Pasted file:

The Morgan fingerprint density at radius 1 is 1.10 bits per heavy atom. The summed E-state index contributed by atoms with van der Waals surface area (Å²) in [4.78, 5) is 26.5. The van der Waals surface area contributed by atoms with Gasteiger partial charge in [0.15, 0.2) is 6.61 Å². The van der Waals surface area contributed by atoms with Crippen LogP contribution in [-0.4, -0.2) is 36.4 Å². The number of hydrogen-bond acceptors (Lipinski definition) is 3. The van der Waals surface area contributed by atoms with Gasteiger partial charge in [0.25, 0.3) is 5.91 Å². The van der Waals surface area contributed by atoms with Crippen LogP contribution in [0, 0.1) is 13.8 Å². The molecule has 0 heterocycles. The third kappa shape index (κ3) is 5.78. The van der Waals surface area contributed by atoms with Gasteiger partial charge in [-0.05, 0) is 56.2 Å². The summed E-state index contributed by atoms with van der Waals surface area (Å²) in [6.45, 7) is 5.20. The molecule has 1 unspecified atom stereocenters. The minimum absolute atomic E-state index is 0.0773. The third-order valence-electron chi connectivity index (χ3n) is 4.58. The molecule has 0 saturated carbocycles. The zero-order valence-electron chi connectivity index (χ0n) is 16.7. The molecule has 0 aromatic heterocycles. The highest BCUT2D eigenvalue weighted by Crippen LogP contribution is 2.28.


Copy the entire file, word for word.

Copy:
The Morgan fingerprint density at radius 1 is 1.10 bits per heavy atom. The summed E-state index contributed by atoms with van der Waals surface area (Å²) in [4.78, 5) is 26.5. The van der Waals surface area contributed by atoms with Gasteiger partial charge in [0.15, 0.2) is 6.61 Å². The van der Waals surface area contributed by atoms with Crippen LogP contribution in [-0.4, -0.2) is 36.4 Å². The number of hydrogen-bond acceptors (Lipinski definition) is 3. The van der Waals surface area contributed by atoms with Gasteiger partial charge in [0.25, 0.3) is 5.91 Å². The van der Waals surface area contributed by atoms with Crippen LogP contribution in [0, 0.1) is 13.8 Å². The molecule has 0 heterocycles. The third kappa shape index (κ3) is 5.78. The van der Waals surface area contributed by atoms with Gasteiger partial charge in [-0.05, 0) is 56.2 Å². The summed E-state index contributed by atoms with van der Waals surface area (Å²) in [6.45, 7) is 5.20. The molecule has 1 unspecified atom stereocenters. The minimum absolute atomic E-state index is 0.0773. The third-order valence-electron chi connectivity index (χ3n) is 4.58. The molecule has 0 saturated carbocycles. The zero-order valence-electron chi connectivity index (χ0n) is 16.7. The molecule has 0 aromatic heterocycles. The highest BCUT2D eigenvalue weighted by Crippen LogP contribution is 2.28.